Human beings are no longer outdoor animals. We spend the overwhelming majority of our time indoors or in cars. Researchers are only beginning to understand the effects this has on our overall health and wellness.
For instance, patients recovering from surgery tend to go home sooner when kept in hospital rooms with a window. Studies have long shown that spending time in a forest can lower blood pressure and stress while improving immune function.
This should make sense for most Canadians. From camping, hiking, fishing, and climbing, the great outdoors forms an iconic touchstone for the Canadian identity. However, we still spend the vast majority of our time stuck in stuffy gray offices devoid of the vibrancy and colour the outdoors offers.
That may soon change. Architects and interior designers are starting to engage in a new sustainable framework called biophilic design that seeks to blur the distinction between the great outdoors and the great indoors.
What is Biophilia? Principles of Biophilic Design
Biophilic design seeks to reconnect nature with our modern indoor life. The fundamental premise is that the human species and its ancestors have spent millions of years in an adaptive response to natural structures and features and that these things have a pronounced effect on our psychological state of well-being.
In its purest sense, this explains why a corporate leader may prize a massive writing desk made of rich mahogany and disdain its cheap, plastic alternative. But biophilic design goes much further than that. It emphasizes the natural setting over the isolated occurrence of natural materials – so a mahogany desk in a drywall boardroom with a plastic chair doesn’t cut it.
Biophilic design seeks to place artificial human necessities within the context of lush, natural environments to foster interactions between human beings and their larger environment. It’s throwing out your potted plants and planting an entire indoor forest as Amazon did.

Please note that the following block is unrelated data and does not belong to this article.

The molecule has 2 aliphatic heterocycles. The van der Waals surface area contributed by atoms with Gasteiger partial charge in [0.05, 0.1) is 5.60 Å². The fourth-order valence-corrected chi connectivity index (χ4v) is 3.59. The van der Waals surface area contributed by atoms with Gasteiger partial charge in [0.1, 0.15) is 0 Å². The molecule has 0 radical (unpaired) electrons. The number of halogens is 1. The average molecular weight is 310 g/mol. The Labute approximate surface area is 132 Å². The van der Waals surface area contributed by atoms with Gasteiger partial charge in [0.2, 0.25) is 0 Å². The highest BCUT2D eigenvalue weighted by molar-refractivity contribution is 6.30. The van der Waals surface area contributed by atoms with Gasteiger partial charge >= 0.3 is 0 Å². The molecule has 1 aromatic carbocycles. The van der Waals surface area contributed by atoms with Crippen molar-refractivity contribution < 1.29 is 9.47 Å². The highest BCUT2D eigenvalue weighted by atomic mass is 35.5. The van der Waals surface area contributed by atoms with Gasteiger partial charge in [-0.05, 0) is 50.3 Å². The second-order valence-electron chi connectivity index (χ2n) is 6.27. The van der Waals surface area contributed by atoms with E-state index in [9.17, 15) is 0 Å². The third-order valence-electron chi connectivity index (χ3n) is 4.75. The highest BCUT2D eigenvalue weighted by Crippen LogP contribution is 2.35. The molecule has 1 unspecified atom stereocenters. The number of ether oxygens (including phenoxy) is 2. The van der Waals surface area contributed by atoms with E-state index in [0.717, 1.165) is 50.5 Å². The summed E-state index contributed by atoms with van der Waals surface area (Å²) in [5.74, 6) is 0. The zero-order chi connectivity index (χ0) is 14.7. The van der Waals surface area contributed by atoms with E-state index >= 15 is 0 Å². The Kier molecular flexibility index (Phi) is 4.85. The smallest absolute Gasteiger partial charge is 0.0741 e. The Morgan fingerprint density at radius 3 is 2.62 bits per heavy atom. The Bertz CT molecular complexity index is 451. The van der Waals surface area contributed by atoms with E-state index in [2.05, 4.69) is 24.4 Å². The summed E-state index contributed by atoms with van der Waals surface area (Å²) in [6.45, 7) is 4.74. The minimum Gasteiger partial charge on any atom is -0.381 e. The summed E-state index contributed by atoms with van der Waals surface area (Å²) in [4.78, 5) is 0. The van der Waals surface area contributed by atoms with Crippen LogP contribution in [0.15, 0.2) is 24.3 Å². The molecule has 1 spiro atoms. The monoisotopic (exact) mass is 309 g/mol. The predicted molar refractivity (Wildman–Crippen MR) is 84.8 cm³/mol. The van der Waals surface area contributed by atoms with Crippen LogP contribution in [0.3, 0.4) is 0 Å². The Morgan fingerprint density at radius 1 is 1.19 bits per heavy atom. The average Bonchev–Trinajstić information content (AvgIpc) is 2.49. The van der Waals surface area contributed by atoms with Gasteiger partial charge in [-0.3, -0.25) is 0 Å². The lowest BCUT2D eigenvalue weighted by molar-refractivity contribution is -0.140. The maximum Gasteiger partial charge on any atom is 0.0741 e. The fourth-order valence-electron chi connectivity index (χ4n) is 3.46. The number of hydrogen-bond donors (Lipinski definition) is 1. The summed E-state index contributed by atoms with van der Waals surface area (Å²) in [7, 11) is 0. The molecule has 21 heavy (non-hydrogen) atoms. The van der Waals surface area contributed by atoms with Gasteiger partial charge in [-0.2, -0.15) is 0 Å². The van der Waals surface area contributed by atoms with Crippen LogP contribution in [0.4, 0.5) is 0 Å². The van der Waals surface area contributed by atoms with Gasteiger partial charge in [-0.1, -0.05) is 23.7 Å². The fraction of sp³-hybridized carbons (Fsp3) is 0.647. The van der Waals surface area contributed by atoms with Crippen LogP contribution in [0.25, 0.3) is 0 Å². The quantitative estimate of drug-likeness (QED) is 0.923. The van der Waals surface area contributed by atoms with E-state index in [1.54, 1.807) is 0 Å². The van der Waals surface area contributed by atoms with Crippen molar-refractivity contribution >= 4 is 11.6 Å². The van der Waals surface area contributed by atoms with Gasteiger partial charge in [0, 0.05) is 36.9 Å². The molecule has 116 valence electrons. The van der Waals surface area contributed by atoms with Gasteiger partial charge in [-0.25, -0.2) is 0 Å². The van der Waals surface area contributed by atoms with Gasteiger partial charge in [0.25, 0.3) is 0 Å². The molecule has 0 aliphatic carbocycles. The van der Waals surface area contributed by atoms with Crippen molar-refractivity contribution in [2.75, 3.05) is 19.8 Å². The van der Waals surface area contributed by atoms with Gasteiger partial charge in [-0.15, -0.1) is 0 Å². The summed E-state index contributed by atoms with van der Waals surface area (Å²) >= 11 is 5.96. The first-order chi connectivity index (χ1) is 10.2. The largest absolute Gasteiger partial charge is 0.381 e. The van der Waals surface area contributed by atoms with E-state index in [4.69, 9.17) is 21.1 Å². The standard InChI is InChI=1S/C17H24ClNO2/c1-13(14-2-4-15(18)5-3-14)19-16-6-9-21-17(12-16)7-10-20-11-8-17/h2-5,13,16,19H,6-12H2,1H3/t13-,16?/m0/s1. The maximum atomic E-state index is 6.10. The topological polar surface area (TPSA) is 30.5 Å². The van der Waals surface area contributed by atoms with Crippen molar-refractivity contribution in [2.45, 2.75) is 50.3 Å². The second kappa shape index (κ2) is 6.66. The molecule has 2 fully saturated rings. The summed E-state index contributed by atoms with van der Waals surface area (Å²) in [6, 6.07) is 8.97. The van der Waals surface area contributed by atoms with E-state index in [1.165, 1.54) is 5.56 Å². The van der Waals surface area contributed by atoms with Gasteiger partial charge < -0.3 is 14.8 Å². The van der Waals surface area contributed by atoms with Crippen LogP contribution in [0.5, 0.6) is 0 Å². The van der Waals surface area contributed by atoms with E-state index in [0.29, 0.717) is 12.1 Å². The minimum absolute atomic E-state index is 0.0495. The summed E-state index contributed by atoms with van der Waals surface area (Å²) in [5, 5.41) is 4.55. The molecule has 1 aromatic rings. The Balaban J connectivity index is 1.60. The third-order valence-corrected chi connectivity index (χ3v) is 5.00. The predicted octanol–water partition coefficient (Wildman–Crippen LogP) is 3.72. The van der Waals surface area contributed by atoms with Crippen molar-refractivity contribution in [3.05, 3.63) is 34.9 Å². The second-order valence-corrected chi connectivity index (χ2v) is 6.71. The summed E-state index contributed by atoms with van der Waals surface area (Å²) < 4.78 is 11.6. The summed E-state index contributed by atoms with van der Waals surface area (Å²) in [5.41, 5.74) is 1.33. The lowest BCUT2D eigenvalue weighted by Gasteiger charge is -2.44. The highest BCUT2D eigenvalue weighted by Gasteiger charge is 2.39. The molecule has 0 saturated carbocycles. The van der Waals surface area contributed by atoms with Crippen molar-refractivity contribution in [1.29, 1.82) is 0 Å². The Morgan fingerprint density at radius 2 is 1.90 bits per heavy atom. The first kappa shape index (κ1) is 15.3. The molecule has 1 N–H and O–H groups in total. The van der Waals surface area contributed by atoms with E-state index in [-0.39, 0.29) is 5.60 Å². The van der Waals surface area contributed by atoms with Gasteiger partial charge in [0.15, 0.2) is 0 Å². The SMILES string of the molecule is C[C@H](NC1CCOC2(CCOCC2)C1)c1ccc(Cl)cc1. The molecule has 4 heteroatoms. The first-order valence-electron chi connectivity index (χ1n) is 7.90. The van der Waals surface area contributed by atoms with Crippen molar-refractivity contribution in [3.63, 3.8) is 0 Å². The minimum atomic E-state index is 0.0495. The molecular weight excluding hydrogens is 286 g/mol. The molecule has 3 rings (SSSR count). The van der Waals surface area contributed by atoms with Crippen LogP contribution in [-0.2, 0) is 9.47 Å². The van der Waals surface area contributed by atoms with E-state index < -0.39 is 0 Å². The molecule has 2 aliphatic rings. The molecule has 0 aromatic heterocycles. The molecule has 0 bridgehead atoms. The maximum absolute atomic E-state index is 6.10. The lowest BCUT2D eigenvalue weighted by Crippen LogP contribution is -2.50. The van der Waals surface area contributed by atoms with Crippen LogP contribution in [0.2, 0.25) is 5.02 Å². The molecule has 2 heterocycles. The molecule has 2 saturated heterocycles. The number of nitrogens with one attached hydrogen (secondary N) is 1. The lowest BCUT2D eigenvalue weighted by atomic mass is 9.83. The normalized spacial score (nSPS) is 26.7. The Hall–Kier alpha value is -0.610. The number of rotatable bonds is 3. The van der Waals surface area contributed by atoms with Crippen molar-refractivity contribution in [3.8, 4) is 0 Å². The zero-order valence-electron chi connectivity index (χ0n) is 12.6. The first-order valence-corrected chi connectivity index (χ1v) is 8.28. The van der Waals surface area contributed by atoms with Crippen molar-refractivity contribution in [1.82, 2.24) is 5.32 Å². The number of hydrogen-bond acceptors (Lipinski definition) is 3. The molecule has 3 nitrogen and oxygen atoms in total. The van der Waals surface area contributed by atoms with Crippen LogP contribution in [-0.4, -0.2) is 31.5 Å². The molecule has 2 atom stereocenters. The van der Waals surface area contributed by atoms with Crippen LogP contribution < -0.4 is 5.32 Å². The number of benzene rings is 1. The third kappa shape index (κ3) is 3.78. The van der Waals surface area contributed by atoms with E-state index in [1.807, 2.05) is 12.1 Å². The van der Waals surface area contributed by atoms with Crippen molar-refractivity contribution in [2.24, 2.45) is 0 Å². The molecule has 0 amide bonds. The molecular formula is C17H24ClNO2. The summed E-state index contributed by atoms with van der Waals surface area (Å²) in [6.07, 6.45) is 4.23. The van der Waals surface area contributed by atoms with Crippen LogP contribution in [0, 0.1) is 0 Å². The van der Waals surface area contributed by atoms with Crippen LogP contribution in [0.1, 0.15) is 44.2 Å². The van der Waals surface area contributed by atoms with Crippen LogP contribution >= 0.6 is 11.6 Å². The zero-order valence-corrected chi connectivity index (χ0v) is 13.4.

It focuses on interior design elements that offer a direct experience of nature. It allows indoor areas to experience the dynamics of natural light, air, water, plants, and even animals. At the same time, it eschews images of nature and natural-like artificial materials that merely simulate the natural environment.
Does Biophilic Design Really Impact Productivity?
While most office managers will readily agree that having a beautiful, natural office interior is a good thing, it takes concrete arguments to win over corporate purse holders. In this case, good things must translate to a better bottom line.
In the case of biophilic design, there are benefits that biophilic offices can obtain by giving their employees a more authentic experience of the natural world indoors. These benefits center around three principal improvements:
Plants may not have HEPA filters attached to them, but they are nature’s air cleaners and do an excellent job removing toxins from the air and diffusing oxygen. The combination of indoor plants and the humidity required to keep them healthy creates a natural-feeling environment that relieves stress and inspires the way no drab office landscape can.
Clutter kills creativity. Sterile work environments are more prone to clutter than natural-inspired environments that call to mind the deep peace of a forest or a gently running stream.
Instead of cleaning the office environment into sterility, these environments inspire people to be more creative. A natural environment does this by taxing their prefrontal cortex – the part of the brain that visualizes organizational structures – less than a corporate environment can.
Inspiring surroundings are vital to improving mood and focus. It is clear that focused employees with a positive mindset are going to work harder and more efficiently than those who feel stressed or unhappy. The biophilic workspace inspires greater productivity through the reduction of stress and fatigue.
Is Biophilic Design Feasible for Your Office?
While global enterprises like Amazon are investing billions of dollars in biophilic design for their offices, it can seem like implementing your own biophilic office is out of your budget. But while not every office can match the grandeur of Amazon’s Spheres, there are small steps that every office can take to incorporate biophilic design into the workplace.
Inexpensive options for biophilic design can even save money compared to artificial alternatives.
- Relying on natural light is a simple way to reduce lighting costs.
- Indoor plants not only clean air without using electricity the way air purifiers do, but they also control temperature and humidity, reducing the overall need for indoor climate control.
Enjoying these benefits requires expert consulting with a biophilic design expert who can develop solutions to meet any budget. An interior designer who understands the concerns that office managers have when approaching biophilic design can identify solutions for making biophilic design affordable under nearly any circumstance.
Looking for more ways to improve your workspace? Here are Eight Ways to Make Your Office More Inspiring!